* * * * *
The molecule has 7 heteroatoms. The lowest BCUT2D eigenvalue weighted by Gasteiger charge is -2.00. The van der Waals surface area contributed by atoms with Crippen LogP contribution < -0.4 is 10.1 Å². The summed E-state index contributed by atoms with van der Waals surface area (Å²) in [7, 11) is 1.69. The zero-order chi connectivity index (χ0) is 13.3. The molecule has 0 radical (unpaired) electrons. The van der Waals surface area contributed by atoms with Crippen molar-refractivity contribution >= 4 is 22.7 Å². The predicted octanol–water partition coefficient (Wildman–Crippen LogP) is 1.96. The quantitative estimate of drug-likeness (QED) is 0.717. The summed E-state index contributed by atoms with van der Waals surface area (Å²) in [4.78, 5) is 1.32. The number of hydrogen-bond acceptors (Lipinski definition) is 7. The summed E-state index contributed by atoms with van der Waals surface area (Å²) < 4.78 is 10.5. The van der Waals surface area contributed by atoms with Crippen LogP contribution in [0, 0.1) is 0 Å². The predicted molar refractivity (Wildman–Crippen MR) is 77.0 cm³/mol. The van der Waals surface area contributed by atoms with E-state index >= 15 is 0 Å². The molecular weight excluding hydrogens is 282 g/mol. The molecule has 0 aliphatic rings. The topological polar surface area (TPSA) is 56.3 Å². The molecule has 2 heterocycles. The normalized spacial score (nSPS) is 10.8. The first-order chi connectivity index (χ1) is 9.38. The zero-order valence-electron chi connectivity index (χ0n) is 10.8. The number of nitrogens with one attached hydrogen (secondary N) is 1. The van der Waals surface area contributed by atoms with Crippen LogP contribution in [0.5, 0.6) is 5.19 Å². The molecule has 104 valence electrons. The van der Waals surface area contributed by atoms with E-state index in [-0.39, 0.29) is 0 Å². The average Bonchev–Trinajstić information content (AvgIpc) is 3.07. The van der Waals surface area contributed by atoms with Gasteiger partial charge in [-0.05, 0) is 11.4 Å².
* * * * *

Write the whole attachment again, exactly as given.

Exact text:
The molecule has 7 heteroatoms. The lowest BCUT2D eigenvalue weighted by Gasteiger charge is -2.00. The van der Waals surface area contributed by atoms with Crippen LogP contribution < -0.4 is 10.1 Å². The summed E-state index contributed by atoms with van der Waals surface area (Å²) in [7, 11) is 1.69. The zero-order chi connectivity index (χ0) is 13.3. The molecule has 0 radical (unpaired) electrons. The van der Waals surface area contributed by atoms with Crippen molar-refractivity contribution >= 4 is 22.7 Å². The predicted octanol–water partition coefficient (Wildman–Crippen LogP) is 1.96. The quantitative estimate of drug-likeness (QED) is 0.717. The summed E-state index contributed by atoms with van der Waals surface area (Å²) in [4.78, 5) is 1.32. The number of hydrogen-bond acceptors (Lipinski definition) is 7. The summed E-state index contributed by atoms with van der Waals surface area (Å²) < 4.78 is 10.5. The van der Waals surface area contributed by atoms with Crippen LogP contribution in [0, 0.1) is 0 Å². The predicted molar refractivity (Wildman–Crippen MR) is 77.0 cm³/mol. The van der Waals surface area contributed by atoms with E-state index >= 15 is 0 Å². The molecular weight excluding hydrogens is 282 g/mol. The molecule has 0 aliphatic rings. The topological polar surface area (TPSA) is 56.3 Å². The molecule has 2 heterocycles. The normalized spacial score (nSPS) is 10.8. The first-order chi connectivity index (χ1) is 9.38. The zero-order valence-electron chi connectivity index (χ0n) is 10.8. The number of nitrogens with one attached hydrogen (secondary N) is 1. The van der Waals surface area contributed by atoms with Crippen LogP contribution in [0.5, 0.6) is 5.19 Å². The molecule has 104 valence electrons. The van der Waals surface area contributed by atoms with E-state index in [-0.39, 0.29) is 0 Å². The average Bonchev–Trinajstić information content (AvgIpc) is 3.07. The van der Waals surface area contributed by atoms with Gasteiger partial charge in [-0.05, 0) is 11.4 Å².